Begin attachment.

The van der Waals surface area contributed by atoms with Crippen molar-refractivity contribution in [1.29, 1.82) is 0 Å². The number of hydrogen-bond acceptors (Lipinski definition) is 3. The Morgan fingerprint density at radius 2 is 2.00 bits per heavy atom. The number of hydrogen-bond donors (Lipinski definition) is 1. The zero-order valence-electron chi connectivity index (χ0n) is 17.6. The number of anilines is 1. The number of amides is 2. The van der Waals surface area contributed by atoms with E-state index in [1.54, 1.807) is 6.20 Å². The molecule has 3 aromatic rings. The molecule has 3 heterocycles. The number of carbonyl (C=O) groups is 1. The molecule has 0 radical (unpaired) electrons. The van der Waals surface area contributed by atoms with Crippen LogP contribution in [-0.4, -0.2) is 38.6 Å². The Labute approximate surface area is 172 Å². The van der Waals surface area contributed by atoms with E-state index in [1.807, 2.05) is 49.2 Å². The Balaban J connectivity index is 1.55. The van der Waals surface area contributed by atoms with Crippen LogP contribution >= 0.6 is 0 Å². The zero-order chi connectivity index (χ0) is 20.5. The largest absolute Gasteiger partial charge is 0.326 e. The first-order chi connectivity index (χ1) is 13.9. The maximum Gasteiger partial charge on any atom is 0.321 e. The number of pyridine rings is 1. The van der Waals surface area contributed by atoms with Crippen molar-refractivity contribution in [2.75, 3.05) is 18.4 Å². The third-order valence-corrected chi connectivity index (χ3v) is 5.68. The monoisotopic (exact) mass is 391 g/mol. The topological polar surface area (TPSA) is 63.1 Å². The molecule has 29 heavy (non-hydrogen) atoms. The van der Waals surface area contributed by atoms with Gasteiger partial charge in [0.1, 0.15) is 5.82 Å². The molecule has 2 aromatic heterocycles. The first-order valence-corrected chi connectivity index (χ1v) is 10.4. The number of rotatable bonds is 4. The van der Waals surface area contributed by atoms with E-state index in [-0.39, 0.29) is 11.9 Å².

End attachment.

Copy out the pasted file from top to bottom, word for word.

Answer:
The van der Waals surface area contributed by atoms with Crippen molar-refractivity contribution in [1.29, 1.82) is 0 Å². The number of hydrogen-bond acceptors (Lipinski definition) is 3. The Morgan fingerprint density at radius 2 is 2.00 bits per heavy atom. The number of hydrogen-bond donors (Lipinski definition) is 1. The zero-order valence-electron chi connectivity index (χ0n) is 17.6. The number of anilines is 1. The number of amides is 2. The van der Waals surface area contributed by atoms with E-state index in [1.54, 1.807) is 6.20 Å². The molecule has 3 aromatic rings. The molecule has 3 heterocycles. The number of carbonyl (C=O) groups is 1. The molecule has 0 radical (unpaired) electrons. The van der Waals surface area contributed by atoms with Crippen LogP contribution in [-0.4, -0.2) is 38.6 Å². The Labute approximate surface area is 172 Å². The van der Waals surface area contributed by atoms with E-state index in [1.807, 2.05) is 49.2 Å². The Balaban J connectivity index is 1.55. The van der Waals surface area contributed by atoms with Crippen LogP contribution >= 0.6 is 0 Å². The zero-order chi connectivity index (χ0) is 20.5. The largest absolute Gasteiger partial charge is 0.326 e. The first-order chi connectivity index (χ1) is 13.9. The maximum Gasteiger partial charge on any atom is 0.321 e. The number of pyridine rings is 1. The van der Waals surface area contributed by atoms with Crippen molar-refractivity contribution in [2.75, 3.05) is 18.4 Å². The third-order valence-corrected chi connectivity index (χ3v) is 5.68. The monoisotopic (exact) mass is 391 g/mol. The topological polar surface area (TPSA) is 63.1 Å². The molecule has 29 heavy (non-hydrogen) atoms. The van der Waals surface area contributed by atoms with Gasteiger partial charge in [0.1, 0.15) is 5.82 Å². The molecule has 2 aromatic heterocycles. The first-order valence-corrected chi connectivity index (χ1v) is 10.4. The number of rotatable bonds is 4. The van der Waals surface area contributed by atoms with E-state index in [-0.39, 0.29) is 11.9 Å².